The legislation being proposed would allow the employees of financial firms, as well as the firms themselves, to have liability protection if they report possible financial abuse of elderly investors to the proper agency. The bill has seven bipartisan cosponsors, but Senator Collins is looking for more support to ensure the bill can be passed by the Senate Banking Committee. The federal bill would allow all 50 states to place protections for firms and employees who report financial abuse and make the process work more efficiently and easier.
The North American Securities Administrators Association (NASAA) has also introduced new measures to combat elder abuse. It has recently approved a model rule to help protect seniors from financial abuse. This model is now being considered by individual state legislatures and is designed to protect vulnerable adults from financial exploitation by combining mandatory reporting requirements and immunity for reporting.
Learn more about the new bill and what it can do to help protect an elderly investor. If you’ve already been the victim of investment fraud or misconduct, contact our firm today.
Emotions Make Older Adults More Susceptible to Fraud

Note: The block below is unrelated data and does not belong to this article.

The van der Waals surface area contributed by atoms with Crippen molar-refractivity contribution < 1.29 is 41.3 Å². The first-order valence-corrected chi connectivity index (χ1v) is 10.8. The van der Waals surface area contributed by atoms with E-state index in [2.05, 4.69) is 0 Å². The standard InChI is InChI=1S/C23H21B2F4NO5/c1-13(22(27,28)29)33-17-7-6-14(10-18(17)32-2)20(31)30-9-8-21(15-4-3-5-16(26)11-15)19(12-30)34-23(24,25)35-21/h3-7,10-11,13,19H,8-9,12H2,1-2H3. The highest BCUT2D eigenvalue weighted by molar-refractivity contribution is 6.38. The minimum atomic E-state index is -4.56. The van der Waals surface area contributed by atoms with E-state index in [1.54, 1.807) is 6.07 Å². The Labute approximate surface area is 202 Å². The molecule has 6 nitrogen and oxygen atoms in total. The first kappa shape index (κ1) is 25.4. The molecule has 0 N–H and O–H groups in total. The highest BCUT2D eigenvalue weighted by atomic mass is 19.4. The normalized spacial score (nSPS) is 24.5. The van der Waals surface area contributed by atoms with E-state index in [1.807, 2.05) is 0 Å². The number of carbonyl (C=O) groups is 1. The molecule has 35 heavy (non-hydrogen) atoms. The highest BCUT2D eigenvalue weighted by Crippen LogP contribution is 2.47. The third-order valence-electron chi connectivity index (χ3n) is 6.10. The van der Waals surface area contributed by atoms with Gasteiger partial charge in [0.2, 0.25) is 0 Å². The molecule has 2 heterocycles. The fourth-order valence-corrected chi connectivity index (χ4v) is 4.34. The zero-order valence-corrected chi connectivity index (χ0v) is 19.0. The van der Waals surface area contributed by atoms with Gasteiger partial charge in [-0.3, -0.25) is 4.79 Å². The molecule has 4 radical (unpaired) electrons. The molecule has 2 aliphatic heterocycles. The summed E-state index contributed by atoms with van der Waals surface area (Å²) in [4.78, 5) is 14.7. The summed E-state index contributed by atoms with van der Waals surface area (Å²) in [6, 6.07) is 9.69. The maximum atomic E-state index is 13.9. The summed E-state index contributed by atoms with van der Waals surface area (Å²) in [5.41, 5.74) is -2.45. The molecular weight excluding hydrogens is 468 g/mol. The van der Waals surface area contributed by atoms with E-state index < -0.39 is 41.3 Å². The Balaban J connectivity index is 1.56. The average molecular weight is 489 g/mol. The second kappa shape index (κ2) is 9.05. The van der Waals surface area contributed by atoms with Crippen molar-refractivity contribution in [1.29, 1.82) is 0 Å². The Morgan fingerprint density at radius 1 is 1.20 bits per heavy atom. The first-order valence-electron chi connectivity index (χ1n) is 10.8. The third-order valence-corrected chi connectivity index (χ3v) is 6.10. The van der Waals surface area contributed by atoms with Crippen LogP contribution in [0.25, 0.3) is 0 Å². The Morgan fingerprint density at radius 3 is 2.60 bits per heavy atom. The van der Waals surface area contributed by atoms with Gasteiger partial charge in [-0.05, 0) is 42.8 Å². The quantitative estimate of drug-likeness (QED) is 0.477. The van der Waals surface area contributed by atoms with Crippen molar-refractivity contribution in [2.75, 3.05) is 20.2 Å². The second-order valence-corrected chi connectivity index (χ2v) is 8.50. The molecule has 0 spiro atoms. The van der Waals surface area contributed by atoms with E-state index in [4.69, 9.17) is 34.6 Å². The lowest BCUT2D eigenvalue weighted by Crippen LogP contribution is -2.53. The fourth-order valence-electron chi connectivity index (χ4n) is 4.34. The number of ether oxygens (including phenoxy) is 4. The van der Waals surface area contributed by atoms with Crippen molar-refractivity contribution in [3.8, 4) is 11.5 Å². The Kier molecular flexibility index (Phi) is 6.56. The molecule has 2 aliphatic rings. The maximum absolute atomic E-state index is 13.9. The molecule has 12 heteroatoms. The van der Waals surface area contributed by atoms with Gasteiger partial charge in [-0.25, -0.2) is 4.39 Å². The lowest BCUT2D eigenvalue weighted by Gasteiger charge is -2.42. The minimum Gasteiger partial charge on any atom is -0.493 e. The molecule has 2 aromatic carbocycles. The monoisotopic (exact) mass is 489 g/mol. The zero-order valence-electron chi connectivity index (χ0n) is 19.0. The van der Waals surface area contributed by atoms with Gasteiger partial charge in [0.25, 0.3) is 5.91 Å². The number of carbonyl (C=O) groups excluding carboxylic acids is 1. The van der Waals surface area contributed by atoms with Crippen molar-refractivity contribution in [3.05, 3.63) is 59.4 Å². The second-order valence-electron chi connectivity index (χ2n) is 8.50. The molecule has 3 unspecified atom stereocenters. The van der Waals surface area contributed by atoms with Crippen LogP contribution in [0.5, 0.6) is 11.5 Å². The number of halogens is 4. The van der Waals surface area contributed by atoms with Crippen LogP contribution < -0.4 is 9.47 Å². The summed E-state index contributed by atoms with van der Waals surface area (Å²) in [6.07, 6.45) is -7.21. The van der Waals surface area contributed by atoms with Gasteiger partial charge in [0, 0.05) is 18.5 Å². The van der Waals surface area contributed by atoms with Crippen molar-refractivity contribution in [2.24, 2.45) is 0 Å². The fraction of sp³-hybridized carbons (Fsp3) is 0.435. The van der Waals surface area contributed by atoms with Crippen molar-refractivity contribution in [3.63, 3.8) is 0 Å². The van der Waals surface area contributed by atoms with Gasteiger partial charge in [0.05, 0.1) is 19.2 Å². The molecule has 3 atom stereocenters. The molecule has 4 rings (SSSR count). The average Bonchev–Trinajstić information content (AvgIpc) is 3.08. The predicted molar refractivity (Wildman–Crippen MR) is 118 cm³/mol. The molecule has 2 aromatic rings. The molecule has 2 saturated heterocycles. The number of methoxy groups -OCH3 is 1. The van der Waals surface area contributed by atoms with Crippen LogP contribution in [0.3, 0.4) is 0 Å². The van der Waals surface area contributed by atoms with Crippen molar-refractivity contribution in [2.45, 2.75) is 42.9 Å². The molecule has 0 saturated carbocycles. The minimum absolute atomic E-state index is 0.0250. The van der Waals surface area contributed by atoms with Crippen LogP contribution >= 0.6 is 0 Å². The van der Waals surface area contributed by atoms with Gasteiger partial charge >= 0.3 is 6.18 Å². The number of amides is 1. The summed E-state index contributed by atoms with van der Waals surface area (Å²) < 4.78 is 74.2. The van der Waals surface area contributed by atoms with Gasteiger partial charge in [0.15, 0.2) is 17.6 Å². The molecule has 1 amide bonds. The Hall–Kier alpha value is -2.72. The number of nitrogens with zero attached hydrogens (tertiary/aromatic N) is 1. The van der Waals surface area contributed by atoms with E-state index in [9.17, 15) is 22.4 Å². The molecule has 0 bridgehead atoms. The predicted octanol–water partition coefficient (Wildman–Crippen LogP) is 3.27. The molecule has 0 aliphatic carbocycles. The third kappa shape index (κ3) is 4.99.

According to research from Stanford, the FINRA Foundation, and AARP, inducing older adults’ emotions increases the risk of them buying falsely advertised investments. Brokers who participate in misconduct often use the emotions of the victims to induce transactions. Seniors may be particularly susceptible to fraud.
The study examined the impact that excitement and anger has on one’s decision making when it comes to fraud. The research determined susceptibility in older adults between 65 and 85 years old and younger adults between 30 and 40 years old. After inducing excitement or anger in one group and not inducing any particular emotion in the other group, participants were shown various advertisements designated as misleading by the Federal Trade Commission. They were then asked to rate the believability of each ad and the likelihood to purchase it.
The research shows an increased intention to purchase in the older adults who had their emotions induced compared to the other group. In the younger adults, emotions did not play as much of a role in the decision to purchase. This means that heightened emotions don’t affect young adult investors as opposed to older adults.
Emotions induced were both positive and negative, but the direction of the emotion did not matter in the decision making.
At Meyer Wilson, we are dedicated to protecting elderly investors. You should be aware of the various methods fraudsters may use to induce securities transactions and investments. If you lost money due to investment misconduct, our securities fraud lawyers may be able to help you recover your losses. Call today to schedule your free consultation.
Training for Senior Financial Abuse Awareness Offered by State Regulators
The North American Securities Administrators Association will soon begin training members on how to spot financial abuse of elderly investors. The program, Senior$afe, is designed to help investment advisers and brokers recognize the signs of senior financial abuse and report the matters to the proper authorities.